History of honey and bees
Honey has been a foodstuff since the dawn of mankind and was the first sweetener in humans` diet. A completely natural substance, it is extremely beneficial to the health, a gift from nature. Moreover, since humans have always had a sweet tooth, they started collecting honey in the wild very early and later attempting to domesticate bees, developing the art of beekeeping first by raising bees in the hollows of trees, then woven baskets, clay hives, and finally in today`s wooden boxes with removable sides.Honey has been a foodstuff since the dawn of mankind and was the first sweetener in humans` diet. A completely natural substance, it is extremely beneficial to the health, a gift from nature. Moreover, since humans have always had a sweet tooth, they started collecting honey in the wild very early and later attempting to domesticate bees, developing the art of beekeeping first by raising bees in the hollows of trees, then woven baskets, clay hives, and finally in today`s wooden boxes with removable sides.
Furthermore, as various ancient physicians, from Egypt to Assyria and Greece, came to discover and verify its biological and medicinal properties, honey became more than the basic sweetener in many parts of the world and was and still is consumed as an essential ingredient of the human diet, especially in the Mediterranean. And of course, honey, being so precious to mankind, was deified and became the food of gods.
Honey`s significant role lasted until the mid-16th century, when sugar was first introduced to Europe, and then became the prime sweetening agent around the end of the 18th as it had tremendous production potential at low cost.
Of enormous importance albeit difficult to quantify is the bee`s contribution to the ecosystem and the economy through pollination. Bees transport pollen and are largely responsible for the fertilisation and reproduction of every kind of flora whether in forests and uncultivated areas or farming. According to researches carried out in the USA it was estimated that the profit from the bee`s contribution to the pollination of plants was 60 (in 1989) and 143 (in 1981) times bigger that the profit from bee products.
It is really common to keep swarms of bees in rural areas with the aim of pollinating crops. By taking into consideration that bees comprise 80% of pollinators, it is clear that they are essential not only to economy but also to the biodiversity and the balance of the ecosystem.
The history of honey in Greece
Researchers have noted that honey and the art of beekeeping arrived in Greece from ancient Egypt.
At Phaistos, the renowned Minoan city in southern Crete, clay hives were found dating to 3400 B.C. The exquisite piece of gold jewellery from Knossos of two bees holding a honeycomb dates back to the same era.
Honey, the beverage and food of the gods - nectar and ambrosia - held an important place in people`s daily life, not only as foodstuff but also as a therapeutic substance.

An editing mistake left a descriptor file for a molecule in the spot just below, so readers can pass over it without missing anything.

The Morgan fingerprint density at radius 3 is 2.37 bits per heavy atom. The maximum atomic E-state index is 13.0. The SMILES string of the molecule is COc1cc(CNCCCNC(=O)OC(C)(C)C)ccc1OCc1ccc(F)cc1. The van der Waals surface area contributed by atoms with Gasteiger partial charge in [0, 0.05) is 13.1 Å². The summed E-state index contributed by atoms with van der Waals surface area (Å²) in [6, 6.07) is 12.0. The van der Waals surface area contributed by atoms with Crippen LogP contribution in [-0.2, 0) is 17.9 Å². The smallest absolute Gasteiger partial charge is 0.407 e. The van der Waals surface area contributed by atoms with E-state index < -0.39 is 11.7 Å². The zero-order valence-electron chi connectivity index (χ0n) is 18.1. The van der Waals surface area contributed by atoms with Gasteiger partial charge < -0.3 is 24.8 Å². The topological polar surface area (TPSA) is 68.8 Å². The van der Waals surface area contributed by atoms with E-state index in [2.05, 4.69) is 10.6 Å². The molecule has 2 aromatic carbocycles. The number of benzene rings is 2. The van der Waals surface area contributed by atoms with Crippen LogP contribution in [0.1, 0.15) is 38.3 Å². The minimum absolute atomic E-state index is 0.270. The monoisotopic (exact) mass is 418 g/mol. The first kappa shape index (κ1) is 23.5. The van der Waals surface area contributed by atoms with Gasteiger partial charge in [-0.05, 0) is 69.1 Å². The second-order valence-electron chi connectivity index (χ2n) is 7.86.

The bee was deified. She was the nymph to whom Rhea entrusted her infant Zeus, `Born in Crete`, and who nourished him with milk and honey in the Diktean Cave high in the mountains of Crete. Also, Bee was the name of the nymph who invented the art of beekeeping and the production of hydromel. Later, she taught minor god Aristaeus who was responsible for passing on this knowledge to people. Bee raised Zeus who is also called Melissus (bee-man) and hydromel (nectar) was Olympian Gods` food.
In Homer`s Odyssey `Melikraton" is mentioned, a cocktail of honey and milk much appreciated as a superior drink. Honey often appears in plays and poems by Hesiod, Pindar, Callimachus, Apollodorus, Euripides, Archelaus, Athenaeus, Herodotus and many more, not to mention later works by Byzantine monks as well as travelers and literati right up to the present.
In ancient daily life honey was used in the form of
- Milimelo, apples preserved in honey, all year round.
- Melikrato, honey and milk for children.
- Oxymelo, honey with vinegar to treat fever.
- Hydromel, a liqueur made with the alcohol of fermented honey.
- Oenomelo, honey with wine. Democratus is said to have lived to a ripe old age because he consumed oenomelo with bread.
Hippocrates praised the beneficial effect of oenomelo for both the sick and the healthy, Pythagoras maintained that honey combats fatigue, and Democratus writes about honey being the secret to well-being and longevity.
In Sparta schoolteachers and youths under military training spent a month on mountain Taygetus living exclusively on honey (honeymoon), Beekeeping became systematically organised as a business. The great Athenian legislator Solon (640-558 B.C.) handed down laws still in existence and regulations determining the distance between apiaries to prevent any doubts concerning ownership of the swarms.
Aristotle fabricated a glass hive so as to observe the bees at work and his writings "History of Animals" and "A Study of the Generation of Animals" as well as the bee community are held up as a model of study and prototype of the functioning, structure and hierarchy in an ideal state.
In Greece, beekeeping has already become systematic in the 15th century. There are apiaries in Attica, Thessaly, Euboea, Achaea, Arcadia and on most islands in the Aegean Sea (Skyros, Kalymnos, etc.) There has also been demand for different varieties. For instance, Hymettus honey was highly praised because of its intense aroma of thyme. During Ottoman rule, visitors in Athens believed that honey was the secret to Athenians` longevity.
There is also evidence that Athens exported a greater value coming from honey (mostly to Istanbul and less to London and Marseille) than what it imported (grains).
(Photos taken from the Institute of Agricultural Science - I.A.S.)